Dr Niamatullah Ibrahimi is a Senior Lecturer in International Relations and an expert on Afghanistan and the broader Middle East region.
He specialises in understanding the domestic and international factors that lead to violent conflicts, and what ultimately helps to restore post-conflict governance and stability.
“The world is witnessing a resurgence of violent conflicts that have led to record numbers of refugees, internally displaced populations and complex humanitarian emergencies,” explains Dr Ibrahimi.
“These events are compounded by other factors – including the effects of climate change or competition between major powers – that undermine the international capacity to respond to conflict in an effective or timely manner.”
According to Dr Ibrahimi, much of the current research on violent conflict and post-conflict governance is “dominated by the perspectives of those that wield violence, or the powers that prioritise their own national interests over conflict resolution.”
Dr Ibrahimi has adopted a very different approach by focusing on marginalised groups to examine the impact of violent conflicts on minority groups, women and activists, along with their role in the reconciliation process.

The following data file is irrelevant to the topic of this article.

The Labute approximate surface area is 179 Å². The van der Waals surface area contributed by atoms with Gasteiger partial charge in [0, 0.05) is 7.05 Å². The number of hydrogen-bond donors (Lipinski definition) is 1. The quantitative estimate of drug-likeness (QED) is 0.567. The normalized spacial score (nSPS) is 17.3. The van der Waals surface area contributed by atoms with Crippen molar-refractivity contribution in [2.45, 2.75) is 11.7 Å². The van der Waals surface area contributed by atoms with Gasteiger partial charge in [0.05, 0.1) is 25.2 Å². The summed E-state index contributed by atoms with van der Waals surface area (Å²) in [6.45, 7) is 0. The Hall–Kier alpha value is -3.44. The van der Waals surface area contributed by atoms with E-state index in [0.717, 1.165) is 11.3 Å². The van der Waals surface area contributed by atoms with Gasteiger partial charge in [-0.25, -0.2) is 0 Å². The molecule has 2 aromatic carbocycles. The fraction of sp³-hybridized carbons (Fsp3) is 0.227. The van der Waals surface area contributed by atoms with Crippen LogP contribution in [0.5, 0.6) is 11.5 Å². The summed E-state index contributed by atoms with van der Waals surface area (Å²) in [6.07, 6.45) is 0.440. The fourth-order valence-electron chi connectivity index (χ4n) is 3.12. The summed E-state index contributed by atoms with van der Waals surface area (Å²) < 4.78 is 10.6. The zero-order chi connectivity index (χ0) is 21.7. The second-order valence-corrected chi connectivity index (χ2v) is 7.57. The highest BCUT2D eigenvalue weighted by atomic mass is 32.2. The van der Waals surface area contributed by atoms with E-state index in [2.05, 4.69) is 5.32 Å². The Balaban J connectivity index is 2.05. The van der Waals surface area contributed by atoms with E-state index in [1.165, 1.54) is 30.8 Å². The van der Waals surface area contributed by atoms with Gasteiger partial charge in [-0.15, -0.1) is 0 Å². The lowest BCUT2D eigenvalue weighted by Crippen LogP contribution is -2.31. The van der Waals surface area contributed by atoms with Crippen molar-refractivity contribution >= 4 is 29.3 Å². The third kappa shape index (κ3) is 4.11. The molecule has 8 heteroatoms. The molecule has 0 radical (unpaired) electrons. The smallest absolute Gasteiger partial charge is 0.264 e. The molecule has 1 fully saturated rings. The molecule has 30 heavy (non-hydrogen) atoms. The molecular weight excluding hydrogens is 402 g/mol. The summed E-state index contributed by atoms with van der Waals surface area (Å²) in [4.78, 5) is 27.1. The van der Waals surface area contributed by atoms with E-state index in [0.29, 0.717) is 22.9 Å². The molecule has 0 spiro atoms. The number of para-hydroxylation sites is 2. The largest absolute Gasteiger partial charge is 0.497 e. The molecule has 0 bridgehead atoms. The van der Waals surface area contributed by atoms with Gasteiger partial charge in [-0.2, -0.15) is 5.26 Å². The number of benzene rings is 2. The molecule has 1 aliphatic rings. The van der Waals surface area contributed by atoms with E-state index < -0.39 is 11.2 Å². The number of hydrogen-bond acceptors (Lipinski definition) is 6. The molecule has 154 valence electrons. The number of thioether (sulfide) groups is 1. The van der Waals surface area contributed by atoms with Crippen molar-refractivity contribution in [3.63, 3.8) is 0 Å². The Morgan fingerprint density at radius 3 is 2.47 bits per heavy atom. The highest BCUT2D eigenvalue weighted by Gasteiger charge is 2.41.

“It is these groups who often call for accountability for mass atrocities and drive peacebuilding processes at the local level,” he explains.
“By spotlighting the experiences and perspectives of marginalised groups, my research aims to contribute to making peacebuilding and conflict research and polices more sensitive to the experiences and voices of communities who are directly impacted by violence.”
Dr Ibrahimi has published two books (including ‘The Hazaras and the Afghan State’, a study examining the impact of violence and marginalisaiton on Hazara people of Afghanistan), several book chapters and articles in leading international relations journals.
“As a researcher, I am passionate about drawing on my research to contribute to public and policy debates,” Dr Ibrahimi says. “I regularly speak to national and international media and have provided written evidence and oral testimony before the parliaments of Australia, Canada and the United Kingdom.”
“To turn the tide of violent conflicts, it is important to place inclusion, diversity and social justice at the heart of global peacebuilding efforts because inequalities and power imbalances often help perpetuate conflict and lead to relapse of societies to cycles of violence and instability.”